Although Kurt Weill’s principal legacy lies in music theatre works of both popular appeal and intellectual weight, he was equally at home in purely orchestral works as evidenced by his two symphonies. Written just over a decade apart, they reveal his chameleon-like ability to work with any range of style and form. The Symphonie in einem Satz (Symphony in one movement), completed when he was barely 21, adopts an expressionist idiom that shows intricate writing, dense counterpoint and quick shifts reminiscent of Schoenberg's First Chamber Symphony. Completed in France in 1934 after Weill had to flee Nazi Germany, the Fantaisie symphonique is filled with allusions to the 'sung ballet' The Seven Deadly Sins, composed at the same time.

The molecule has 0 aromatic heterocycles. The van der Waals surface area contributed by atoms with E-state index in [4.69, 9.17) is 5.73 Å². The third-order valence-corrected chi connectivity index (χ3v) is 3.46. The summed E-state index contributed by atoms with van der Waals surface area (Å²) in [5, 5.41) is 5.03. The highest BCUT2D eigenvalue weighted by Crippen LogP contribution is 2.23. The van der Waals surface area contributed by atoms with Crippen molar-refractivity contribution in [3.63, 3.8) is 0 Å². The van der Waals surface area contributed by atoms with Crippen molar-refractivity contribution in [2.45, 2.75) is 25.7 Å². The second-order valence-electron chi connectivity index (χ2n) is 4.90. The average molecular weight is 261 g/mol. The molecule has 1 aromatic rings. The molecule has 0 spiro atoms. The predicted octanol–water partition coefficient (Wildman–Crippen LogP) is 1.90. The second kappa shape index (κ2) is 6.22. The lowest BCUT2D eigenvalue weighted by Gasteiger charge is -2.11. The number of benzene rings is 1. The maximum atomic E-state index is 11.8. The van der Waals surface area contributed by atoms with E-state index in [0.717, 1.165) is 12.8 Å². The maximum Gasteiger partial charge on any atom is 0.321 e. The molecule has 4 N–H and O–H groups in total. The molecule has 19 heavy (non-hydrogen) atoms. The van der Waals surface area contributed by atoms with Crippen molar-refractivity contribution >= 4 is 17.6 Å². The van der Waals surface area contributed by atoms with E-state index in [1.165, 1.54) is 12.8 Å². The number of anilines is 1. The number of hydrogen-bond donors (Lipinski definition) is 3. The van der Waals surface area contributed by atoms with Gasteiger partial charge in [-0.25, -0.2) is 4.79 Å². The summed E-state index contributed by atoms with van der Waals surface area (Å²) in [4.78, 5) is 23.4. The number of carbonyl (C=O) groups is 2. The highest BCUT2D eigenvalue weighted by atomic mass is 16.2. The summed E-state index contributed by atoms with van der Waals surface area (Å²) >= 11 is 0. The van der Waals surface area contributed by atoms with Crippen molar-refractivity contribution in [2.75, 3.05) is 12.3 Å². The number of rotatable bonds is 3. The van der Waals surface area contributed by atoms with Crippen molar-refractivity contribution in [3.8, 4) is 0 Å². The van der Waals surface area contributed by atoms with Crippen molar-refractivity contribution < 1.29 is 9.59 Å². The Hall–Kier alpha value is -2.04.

Opening the programme is a selection from the ‘play with music’ Der Silbersee (The Silver Lake), a commentary on commercial greed. As in The Threepenny Opera, the vocal parts were composed for singing actors rather than opera singers. Steeped in the world of Weill, conductor, composer and chansonnier HK Gruber performs the songs himself in his own inimitable way, giving an unusual authenticity to the interpretations.
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